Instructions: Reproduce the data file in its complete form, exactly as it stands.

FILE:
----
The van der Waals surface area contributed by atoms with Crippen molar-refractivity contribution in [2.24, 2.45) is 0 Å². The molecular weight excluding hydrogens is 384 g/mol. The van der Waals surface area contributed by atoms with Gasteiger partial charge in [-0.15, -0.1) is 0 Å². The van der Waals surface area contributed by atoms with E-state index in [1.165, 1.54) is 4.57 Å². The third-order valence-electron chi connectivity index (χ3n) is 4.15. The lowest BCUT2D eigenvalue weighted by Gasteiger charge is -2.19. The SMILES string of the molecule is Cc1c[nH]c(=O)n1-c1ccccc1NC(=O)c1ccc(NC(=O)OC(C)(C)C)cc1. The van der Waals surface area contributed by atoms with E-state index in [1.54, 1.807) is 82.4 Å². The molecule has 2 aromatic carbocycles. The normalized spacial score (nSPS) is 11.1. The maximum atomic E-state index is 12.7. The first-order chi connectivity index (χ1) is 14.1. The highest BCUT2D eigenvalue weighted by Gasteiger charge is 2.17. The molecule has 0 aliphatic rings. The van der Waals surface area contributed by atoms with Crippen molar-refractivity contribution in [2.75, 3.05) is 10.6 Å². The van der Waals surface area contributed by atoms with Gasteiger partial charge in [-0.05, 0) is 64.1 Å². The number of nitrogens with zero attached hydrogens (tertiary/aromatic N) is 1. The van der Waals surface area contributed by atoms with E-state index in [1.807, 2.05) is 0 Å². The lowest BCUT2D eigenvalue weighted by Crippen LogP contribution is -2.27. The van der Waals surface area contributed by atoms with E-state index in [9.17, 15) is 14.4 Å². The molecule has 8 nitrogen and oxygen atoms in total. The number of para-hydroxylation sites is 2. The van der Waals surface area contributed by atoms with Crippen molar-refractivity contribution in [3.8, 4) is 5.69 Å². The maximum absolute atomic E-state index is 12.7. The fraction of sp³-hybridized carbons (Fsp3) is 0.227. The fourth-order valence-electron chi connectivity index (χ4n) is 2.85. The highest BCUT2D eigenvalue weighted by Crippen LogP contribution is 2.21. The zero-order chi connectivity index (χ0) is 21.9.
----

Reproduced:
The van der Waals surface area contributed by atoms with Crippen molar-refractivity contribution in [2.24, 2.45) is 0 Å². The molecular weight excluding hydrogens is 384 g/mol. The van der Waals surface area contributed by atoms with Gasteiger partial charge in [-0.15, -0.1) is 0 Å². The van der Waals surface area contributed by atoms with E-state index in [1.165, 1.54) is 4.57 Å². The third-order valence-electron chi connectivity index (χ3n) is 4.15. The lowest BCUT2D eigenvalue weighted by Gasteiger charge is -2.19. The SMILES string of the molecule is Cc1c[nH]c(=O)n1-c1ccccc1NC(=O)c1ccc(NC(=O)OC(C)(C)C)cc1. The van der Waals surface area contributed by atoms with E-state index in [1.54, 1.807) is 82.4 Å². The molecule has 2 aromatic carbocycles. The normalized spacial score (nSPS) is 11.1. The maximum atomic E-state index is 12.7. The first-order chi connectivity index (χ1) is 14.1. The highest BCUT2D eigenvalue weighted by Gasteiger charge is 2.17. The molecule has 0 aliphatic rings. The van der Waals surface area contributed by atoms with Crippen molar-refractivity contribution in [2.75, 3.05) is 10.6 Å². The van der Waals surface area contributed by atoms with Gasteiger partial charge in [-0.05, 0) is 64.1 Å². The number of nitrogens with zero attached hydrogens (tertiary/aromatic N) is 1. The van der Waals surface area contributed by atoms with E-state index in [1.807, 2.05) is 0 Å². The lowest BCUT2D eigenvalue weighted by Crippen LogP contribution is -2.27. The van der Waals surface area contributed by atoms with E-state index in [9.17, 15) is 14.4 Å². The molecule has 8 nitrogen and oxygen atoms in total. The number of para-hydroxylation sites is 2. The van der Waals surface area contributed by atoms with Crippen molar-refractivity contribution in [3.8, 4) is 5.69 Å². The maximum absolute atomic E-state index is 12.7. The fraction of sp³-hybridized carbons (Fsp3) is 0.227. The fourth-order valence-electron chi connectivity index (χ4n) is 2.85. The highest BCUT2D eigenvalue weighted by Crippen LogP contribution is 2.21. The zero-order chi connectivity index (χ0) is 21.9.